It’s not all bad news.  It generally works pretty well if you play things from beginning to end, has a lot of services, and I can redirect the screen from my PC browser or Android tablet on to the big TV screen.

Ultimately though we came across a Groupon to buy a Roku device and now have a much more normal viewing experience.  Easier to navigate, no apps needed, and a normal remote control that reacts instantly.  My advice? go straight for the Roku unless you want to drive your family crazy.

What did we miss?

Some shows were simply too difficult to watch and we stopped.  Big Bang Theory was playable but only after jumping through hoops.  Tennis (US Open and Wimbledon) likewise required much hoop jumping.  And Formula 1 was impossible to watch.  F1 was the biggest thing that I personally missed.

homephoneGet rid of the home phone ASAP!

The home phone cost almost as much as the high speed internet…and no-one used it.  About 6 times a day we would get calls telling us our credit card interest rate could be lower or we had won a cruise.  Why was I paying nearly $40 a month for that? 

As soon as everyone had a cell phone we should have ditched the landline but, instead, we held on to this relic far too long.

Finally there?

Overall, the current setup looks like a good deal.  It took a while for the cable companies to catch up but it looks as though we are now almost at the point I wanted to be 2 years ago and my cable bill is 1/4 of what it was.

I’m off now to watch F1 qualifying for the first time in 2 years🙂

 

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Filed under Life - or something like it, Technology

The Social Catalyst

Last weekend I spent 4 1/2 days riding about 1,200 miles with about 80 motorcycle friends with Backroads motorcycle magazine.

I say 80 friends because at the end of each day everyone would congregate at the hotel, have a drink and swap stories and it always amazes me how easy it is to talk to anyone in this crowd.  Stick out your hand in introduction and you’ll be chatting like long lost buddies within minutes.

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As something of a social observer this was an excellent opportunity to watch a lot of different interactions in a very short space of time, and I started to see a pattern I had never seen before.

Certain people (who I won’t name to avoid embarrassment) have the amazing ability to liven up almost any conversation whenever they join a group.  Within minutes the level of laughter and energy will move up a notch, and the effect lasts long after they have left too.

The characteristics of these social catalysts seem to be equal part a great sense of humor, broad knowledge of a wide variety of subjects, keen observation skills which they use to tease people with, and a certain amount of irreverence where they will happily delve into subjects that polite conversation might steer clear of.

Having noticed it, it was hard not to notice, even when they joined a conversation I was in.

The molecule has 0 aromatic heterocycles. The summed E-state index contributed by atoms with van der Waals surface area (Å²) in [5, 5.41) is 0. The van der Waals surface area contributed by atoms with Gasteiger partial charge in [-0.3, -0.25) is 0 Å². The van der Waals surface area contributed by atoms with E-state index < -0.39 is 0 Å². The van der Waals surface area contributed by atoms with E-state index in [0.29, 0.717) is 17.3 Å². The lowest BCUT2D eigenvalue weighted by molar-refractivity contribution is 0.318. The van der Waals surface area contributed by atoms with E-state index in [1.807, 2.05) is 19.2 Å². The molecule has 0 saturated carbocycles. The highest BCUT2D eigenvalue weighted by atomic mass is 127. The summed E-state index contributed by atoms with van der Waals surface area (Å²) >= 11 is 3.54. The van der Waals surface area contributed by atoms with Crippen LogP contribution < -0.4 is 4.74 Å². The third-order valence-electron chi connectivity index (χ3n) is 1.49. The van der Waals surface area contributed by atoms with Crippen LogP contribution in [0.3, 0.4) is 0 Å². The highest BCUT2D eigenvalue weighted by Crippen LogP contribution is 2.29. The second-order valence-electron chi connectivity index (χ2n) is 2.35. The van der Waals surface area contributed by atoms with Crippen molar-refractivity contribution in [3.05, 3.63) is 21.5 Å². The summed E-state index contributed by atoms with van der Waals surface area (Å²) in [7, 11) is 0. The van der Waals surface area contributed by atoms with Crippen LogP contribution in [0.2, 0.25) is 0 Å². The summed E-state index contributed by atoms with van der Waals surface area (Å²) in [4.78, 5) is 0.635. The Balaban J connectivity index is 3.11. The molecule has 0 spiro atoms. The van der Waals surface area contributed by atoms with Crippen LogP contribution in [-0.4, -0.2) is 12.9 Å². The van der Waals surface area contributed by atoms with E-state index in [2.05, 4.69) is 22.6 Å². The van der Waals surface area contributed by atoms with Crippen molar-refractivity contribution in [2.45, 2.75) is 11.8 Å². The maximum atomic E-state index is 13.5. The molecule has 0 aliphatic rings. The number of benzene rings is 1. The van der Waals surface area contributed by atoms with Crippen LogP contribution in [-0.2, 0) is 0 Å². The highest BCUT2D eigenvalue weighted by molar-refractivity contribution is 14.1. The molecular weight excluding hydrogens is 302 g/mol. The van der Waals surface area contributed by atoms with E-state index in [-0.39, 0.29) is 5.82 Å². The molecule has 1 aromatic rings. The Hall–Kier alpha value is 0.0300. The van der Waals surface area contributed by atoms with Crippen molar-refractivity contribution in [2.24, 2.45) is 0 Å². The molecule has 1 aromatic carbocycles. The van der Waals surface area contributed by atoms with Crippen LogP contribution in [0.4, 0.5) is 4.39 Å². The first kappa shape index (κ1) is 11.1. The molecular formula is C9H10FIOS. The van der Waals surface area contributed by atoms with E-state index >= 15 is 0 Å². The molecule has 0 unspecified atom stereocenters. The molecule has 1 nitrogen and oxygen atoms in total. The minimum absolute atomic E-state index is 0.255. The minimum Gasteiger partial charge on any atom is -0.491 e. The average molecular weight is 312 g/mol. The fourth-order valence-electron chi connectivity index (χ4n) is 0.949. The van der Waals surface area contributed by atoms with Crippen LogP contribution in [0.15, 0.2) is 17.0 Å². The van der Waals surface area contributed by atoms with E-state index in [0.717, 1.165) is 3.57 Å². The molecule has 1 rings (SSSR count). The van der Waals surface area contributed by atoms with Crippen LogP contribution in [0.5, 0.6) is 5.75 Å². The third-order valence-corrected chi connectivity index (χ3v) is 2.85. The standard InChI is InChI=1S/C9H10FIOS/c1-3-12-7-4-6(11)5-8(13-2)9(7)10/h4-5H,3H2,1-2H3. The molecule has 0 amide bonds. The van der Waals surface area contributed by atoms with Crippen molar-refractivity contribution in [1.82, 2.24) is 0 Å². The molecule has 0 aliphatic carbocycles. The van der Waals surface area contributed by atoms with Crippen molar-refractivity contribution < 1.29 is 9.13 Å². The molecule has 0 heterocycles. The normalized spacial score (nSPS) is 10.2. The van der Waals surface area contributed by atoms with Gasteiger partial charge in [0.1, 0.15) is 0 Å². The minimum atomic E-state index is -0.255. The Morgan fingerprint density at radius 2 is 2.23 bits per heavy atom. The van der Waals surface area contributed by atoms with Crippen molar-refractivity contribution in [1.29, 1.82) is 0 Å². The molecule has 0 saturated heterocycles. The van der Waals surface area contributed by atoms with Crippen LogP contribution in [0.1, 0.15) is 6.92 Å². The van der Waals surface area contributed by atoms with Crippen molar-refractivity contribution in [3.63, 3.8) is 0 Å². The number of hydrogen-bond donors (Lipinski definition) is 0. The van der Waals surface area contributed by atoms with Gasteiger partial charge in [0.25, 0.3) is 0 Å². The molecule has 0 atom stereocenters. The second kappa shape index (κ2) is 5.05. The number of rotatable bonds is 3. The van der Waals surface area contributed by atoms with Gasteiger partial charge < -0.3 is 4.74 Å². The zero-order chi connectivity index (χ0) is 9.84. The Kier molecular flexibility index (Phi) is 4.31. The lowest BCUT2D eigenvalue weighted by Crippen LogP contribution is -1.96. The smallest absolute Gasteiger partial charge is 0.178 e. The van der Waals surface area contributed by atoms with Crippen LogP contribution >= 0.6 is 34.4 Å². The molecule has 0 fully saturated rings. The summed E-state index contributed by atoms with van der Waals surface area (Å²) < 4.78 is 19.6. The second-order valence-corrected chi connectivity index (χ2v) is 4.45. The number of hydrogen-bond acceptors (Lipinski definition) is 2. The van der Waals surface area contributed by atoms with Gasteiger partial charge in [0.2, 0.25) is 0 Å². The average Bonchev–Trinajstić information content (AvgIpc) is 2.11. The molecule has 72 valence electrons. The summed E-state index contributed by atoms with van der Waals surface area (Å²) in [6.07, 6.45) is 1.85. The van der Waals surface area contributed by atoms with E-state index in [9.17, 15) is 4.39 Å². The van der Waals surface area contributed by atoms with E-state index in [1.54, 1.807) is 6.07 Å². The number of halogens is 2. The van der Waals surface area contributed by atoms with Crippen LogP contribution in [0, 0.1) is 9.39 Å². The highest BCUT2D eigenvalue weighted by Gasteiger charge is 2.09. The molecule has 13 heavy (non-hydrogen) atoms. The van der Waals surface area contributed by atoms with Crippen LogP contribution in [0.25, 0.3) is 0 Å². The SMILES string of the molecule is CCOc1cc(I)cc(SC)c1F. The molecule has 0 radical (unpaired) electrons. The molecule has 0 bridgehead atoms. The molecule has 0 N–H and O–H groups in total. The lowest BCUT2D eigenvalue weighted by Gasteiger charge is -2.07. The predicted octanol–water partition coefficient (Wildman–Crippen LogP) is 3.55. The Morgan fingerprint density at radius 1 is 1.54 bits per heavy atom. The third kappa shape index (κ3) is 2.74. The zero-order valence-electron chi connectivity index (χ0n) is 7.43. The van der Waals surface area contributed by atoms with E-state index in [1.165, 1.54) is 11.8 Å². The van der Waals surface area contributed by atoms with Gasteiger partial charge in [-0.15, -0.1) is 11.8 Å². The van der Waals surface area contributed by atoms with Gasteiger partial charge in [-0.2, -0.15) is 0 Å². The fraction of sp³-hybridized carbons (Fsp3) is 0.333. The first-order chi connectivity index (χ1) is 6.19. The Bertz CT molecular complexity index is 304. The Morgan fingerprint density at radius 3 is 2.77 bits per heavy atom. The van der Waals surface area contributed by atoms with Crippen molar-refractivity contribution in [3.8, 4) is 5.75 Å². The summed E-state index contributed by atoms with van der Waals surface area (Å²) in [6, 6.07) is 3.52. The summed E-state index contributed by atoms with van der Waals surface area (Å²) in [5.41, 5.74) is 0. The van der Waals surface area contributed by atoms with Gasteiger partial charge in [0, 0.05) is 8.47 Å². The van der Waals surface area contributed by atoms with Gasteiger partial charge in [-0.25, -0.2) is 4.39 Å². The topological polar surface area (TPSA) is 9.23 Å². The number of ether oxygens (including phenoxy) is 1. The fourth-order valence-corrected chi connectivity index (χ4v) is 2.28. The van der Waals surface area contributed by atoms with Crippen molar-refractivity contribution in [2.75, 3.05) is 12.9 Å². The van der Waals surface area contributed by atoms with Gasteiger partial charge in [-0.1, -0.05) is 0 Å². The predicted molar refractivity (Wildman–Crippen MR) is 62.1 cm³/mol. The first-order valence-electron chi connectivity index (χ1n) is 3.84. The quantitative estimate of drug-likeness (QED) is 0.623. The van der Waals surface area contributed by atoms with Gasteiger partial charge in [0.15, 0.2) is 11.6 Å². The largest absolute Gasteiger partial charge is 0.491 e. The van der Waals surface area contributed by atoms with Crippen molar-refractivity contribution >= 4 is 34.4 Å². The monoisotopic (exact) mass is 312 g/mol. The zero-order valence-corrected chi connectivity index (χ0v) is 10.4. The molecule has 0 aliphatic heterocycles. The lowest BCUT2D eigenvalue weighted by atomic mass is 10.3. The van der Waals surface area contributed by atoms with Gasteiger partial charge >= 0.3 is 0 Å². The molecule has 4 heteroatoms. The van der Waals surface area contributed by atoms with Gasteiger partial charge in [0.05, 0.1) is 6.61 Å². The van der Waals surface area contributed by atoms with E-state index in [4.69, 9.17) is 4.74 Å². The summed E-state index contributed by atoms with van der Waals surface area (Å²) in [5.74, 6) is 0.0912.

Sadly I don’t count myself as one of these social unicorns.  But maybe I can use these observations to help improve my future social interactions.  Either that or I’m going to end up with a bloody nose.

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Real Managers Know About Trust

bestboss__largeI was reading an interesting post about first jobs and the headline Good Bosses Are Key immediately gave me a flash back to my first “real job”.

I had gone through a year of programming school to which ended with a three month internship at a small company.

I turned up for the first day feeling, frankly, a little cock sure of myself.  That subsided quickly.

My first task was debugging a program used to calculate rent on properties and had been written by a programmer that was no longer with the company. After hours of pouring over the code I not only couldn’t figure out why it was going wrong, I couldn’t even figure out how it could ever have worked at all!

sadwalkI left that first day with my tail between my legs and thinking I had made a huge mistake. But I turned up for work the next day and tried again…and the next…laying out pages of hand written sheets showing variable values.

After a couple of weeks I went to my boss and meekly suggested that the way to solve the problem was to completely rewrite the core calculation routine. I was convinced he would laugh me out of the office.  Instead he asked how long it would take and I told him two weeks.

Put yourself in his shoes.  You have an 18 year old in front of you that you have only known for two weeks.  He’s fresh from college and telling you that the solution to your problem is to completely rewrite the system core which written by an experienced programmer.  What would you do?

My manager looked me in the eye, picked up the phone, called the biggest (and most vocal) client we had and told him we would have a solution in two weeks. Then told me I’d better get started.

Holy Cow!  The game was now truly afoot.